The Index of Use (IU) has several limitations for the analysis and it could be replaced by other index or analysis. The first limitation is the spatial dependence of the camtrap sites. The minimum of 600 m is not enough for S.scrofa, puma and jaguar because the species has wider home range in 15-28 days. The same animal can use several sites and overestimate the IU. An alternative is to test the dependence for each species reducing the intervals as it was done for shots intervals. I suggest at least justifying clear the reason to use the sampling interval in each site.
The other limitation of IU was the assumption of the perfect and constant detection within and among species. The Authors should consider this index (IU) has the naïve assumption of perfect detection, i.e. when the species are presence at the site, it is always recorded and it scores the index; otherwise when the specie are absent the specie is not recorded. Thus, there is no false absence. The detection is also equal for all sites and all species has the same detection probability. However, it is expected different detection probability among sites, i.e. difference between forest and open area, for example. In the same manner, jaguar sounds more difficult to detect than puma and S.scrofa. It is very important then to control the detectability for this analysis. For this issue, I suggest the use of occupancy models (Mackenzie et al., 2006 - “Occupancy Estimation and Modeling” ).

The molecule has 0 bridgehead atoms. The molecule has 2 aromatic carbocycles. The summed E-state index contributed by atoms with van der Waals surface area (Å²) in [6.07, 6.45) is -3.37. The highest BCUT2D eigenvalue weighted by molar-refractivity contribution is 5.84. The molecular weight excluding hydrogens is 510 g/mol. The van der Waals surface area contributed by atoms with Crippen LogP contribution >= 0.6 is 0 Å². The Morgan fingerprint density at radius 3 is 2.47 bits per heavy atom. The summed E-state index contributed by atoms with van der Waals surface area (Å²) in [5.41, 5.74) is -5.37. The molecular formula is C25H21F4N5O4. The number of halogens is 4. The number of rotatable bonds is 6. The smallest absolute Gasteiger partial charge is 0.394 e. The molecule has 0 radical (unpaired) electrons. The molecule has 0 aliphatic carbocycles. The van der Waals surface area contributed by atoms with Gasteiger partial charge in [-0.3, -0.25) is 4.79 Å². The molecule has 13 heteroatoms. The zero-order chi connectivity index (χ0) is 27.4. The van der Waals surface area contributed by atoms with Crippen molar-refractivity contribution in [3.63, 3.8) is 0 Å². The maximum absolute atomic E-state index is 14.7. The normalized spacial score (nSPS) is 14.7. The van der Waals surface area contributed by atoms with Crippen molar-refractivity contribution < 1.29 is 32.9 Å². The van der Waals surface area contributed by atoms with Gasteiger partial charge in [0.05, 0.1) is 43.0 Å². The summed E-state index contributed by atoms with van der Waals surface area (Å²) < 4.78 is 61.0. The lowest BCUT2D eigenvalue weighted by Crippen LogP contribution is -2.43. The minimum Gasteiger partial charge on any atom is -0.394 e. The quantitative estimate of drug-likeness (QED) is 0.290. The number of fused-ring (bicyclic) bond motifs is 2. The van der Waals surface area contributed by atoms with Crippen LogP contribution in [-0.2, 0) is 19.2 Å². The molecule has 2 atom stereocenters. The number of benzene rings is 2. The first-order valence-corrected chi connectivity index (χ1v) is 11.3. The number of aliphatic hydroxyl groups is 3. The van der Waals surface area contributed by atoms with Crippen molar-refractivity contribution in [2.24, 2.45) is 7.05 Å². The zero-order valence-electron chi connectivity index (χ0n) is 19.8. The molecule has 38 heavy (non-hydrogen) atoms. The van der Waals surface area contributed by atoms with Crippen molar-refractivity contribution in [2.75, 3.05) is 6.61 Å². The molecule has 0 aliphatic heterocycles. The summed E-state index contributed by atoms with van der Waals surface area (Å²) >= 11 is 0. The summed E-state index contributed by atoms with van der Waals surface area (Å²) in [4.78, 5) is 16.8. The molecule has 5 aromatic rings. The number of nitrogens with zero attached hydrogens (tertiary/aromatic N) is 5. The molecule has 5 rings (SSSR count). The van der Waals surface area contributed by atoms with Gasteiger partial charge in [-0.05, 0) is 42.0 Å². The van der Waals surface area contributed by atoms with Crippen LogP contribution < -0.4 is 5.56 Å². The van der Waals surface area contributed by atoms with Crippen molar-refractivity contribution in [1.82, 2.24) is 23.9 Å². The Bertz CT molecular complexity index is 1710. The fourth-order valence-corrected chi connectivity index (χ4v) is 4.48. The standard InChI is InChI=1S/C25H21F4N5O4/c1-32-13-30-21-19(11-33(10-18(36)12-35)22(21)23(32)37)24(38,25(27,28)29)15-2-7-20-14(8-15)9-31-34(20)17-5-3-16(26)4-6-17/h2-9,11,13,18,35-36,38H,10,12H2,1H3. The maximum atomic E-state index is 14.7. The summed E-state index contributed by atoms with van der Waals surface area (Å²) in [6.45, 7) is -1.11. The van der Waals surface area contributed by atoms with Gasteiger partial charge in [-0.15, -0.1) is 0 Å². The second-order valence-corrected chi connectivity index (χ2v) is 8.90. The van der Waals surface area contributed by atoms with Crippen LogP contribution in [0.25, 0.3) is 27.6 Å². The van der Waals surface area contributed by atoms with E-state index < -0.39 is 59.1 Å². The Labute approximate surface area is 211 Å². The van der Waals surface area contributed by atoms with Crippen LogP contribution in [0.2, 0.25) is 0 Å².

The findings were very interesting but dependent on the kind of variables (only ecological variable) and spatial dimension for the species.
It is important to consider human variable to balance the relative importance among ecological variable. Such variables can be justified by the conflict of interest and it has important implications for controlling the specie in other parts of Pantanal, as the Author justify in the Introduction section ("direct conservation decision-making"). The conflict of interest was an important reason to consider the S. scrofa among the 100 of the world’s worst invasive alien species (Lowe et al., 2004) and its control depend on the overcome of this feature (Choqnot et al., 1996, Lowe et al., 2004). Without controlling the human influence, it is difficult to eradicate feral population.